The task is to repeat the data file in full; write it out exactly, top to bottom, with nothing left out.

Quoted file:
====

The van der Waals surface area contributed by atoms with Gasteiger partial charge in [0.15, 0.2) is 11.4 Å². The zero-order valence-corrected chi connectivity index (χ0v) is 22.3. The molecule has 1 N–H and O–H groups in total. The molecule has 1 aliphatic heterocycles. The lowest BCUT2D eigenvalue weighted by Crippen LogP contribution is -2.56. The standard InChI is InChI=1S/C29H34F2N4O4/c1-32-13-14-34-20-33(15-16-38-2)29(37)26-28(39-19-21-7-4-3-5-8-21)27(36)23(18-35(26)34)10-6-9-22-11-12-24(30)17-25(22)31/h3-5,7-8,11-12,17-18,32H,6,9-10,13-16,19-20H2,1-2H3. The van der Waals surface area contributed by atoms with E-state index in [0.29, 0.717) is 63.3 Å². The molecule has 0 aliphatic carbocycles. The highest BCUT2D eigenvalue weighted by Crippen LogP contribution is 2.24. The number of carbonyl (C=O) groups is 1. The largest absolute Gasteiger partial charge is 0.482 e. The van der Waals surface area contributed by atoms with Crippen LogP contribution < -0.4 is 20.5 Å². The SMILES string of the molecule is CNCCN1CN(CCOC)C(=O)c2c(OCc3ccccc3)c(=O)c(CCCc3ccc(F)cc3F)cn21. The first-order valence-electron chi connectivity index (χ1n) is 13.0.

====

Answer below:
The van der Waals surface area contributed by atoms with Gasteiger partial charge in [0.15, 0.2) is 11.4 Å². The zero-order valence-corrected chi connectivity index (χ0v) is 22.3. The molecule has 1 N–H and O–H groups in total. The molecule has 1 aliphatic heterocycles. The lowest BCUT2D eigenvalue weighted by Crippen LogP contribution is -2.56. The standard InChI is InChI=1S/C29H34F2N4O4/c1-32-13-14-34-20-33(15-16-38-2)29(37)26-28(39-19-21-7-4-3-5-8-21)27(36)23(18-35(26)34)10-6-9-22-11-12-24(30)17-25(22)31/h3-5,7-8,11-12,17-18,32H,6,9-10,13-16,19-20H2,1-2H3. The van der Waals surface area contributed by atoms with E-state index in [0.29, 0.717) is 63.3 Å². The molecule has 0 aliphatic carbocycles. The highest BCUT2D eigenvalue weighted by Crippen LogP contribution is 2.24. The number of carbonyl (C=O) groups is 1. The largest absolute Gasteiger partial charge is 0.482 e. The van der Waals surface area contributed by atoms with Crippen LogP contribution < -0.4 is 20.5 Å². The SMILES string of the molecule is CNCCN1CN(CCOC)C(=O)c2c(OCc3ccccc3)c(=O)c(CCCc3ccc(F)cc3F)cn21. The first-order valence-electron chi connectivity index (χ1n) is 13.0.